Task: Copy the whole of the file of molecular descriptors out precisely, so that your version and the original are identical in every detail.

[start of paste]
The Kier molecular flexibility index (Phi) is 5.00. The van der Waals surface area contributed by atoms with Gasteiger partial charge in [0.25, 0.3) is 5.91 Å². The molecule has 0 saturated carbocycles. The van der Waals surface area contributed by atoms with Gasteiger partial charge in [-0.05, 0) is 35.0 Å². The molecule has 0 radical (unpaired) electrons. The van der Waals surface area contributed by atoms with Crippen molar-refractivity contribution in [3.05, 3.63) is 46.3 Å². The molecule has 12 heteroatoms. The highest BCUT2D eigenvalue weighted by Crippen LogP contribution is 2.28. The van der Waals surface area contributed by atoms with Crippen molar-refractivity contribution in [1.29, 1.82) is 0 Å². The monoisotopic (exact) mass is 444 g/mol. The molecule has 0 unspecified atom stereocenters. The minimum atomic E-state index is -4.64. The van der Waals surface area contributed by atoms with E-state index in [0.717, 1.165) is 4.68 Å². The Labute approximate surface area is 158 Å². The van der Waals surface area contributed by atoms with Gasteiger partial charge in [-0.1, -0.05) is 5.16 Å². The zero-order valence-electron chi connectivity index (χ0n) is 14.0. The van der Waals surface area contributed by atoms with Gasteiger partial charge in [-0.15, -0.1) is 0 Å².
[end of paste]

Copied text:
The Kier molecular flexibility index (Phi) is 5.00. The van der Waals surface area contributed by atoms with Gasteiger partial charge in [0.25, 0.3) is 5.91 Å². The molecule has 0 saturated carbocycles. The van der Waals surface area contributed by atoms with Gasteiger partial charge in [-0.05, 0) is 35.0 Å². The molecule has 0 radical (unpaired) electrons. The van der Waals surface area contributed by atoms with Crippen molar-refractivity contribution in [3.05, 3.63) is 46.3 Å². The molecule has 12 heteroatoms. The highest BCUT2D eigenvalue weighted by Crippen LogP contribution is 2.28. The van der Waals surface area contributed by atoms with Crippen molar-refractivity contribution in [1.29, 1.82) is 0 Å². The monoisotopic (exact) mass is 444 g/mol. The molecule has 0 unspecified atom stereocenters. The minimum atomic E-state index is -4.64. The van der Waals surface area contributed by atoms with E-state index in [0.717, 1.165) is 4.68 Å². The Labute approximate surface area is 158 Å². The van der Waals surface area contributed by atoms with Gasteiger partial charge in [-0.1, -0.05) is 5.16 Å². The zero-order valence-electron chi connectivity index (χ0n) is 14.0. The van der Waals surface area contributed by atoms with Gasteiger partial charge in [-0.15, -0.1) is 0 Å².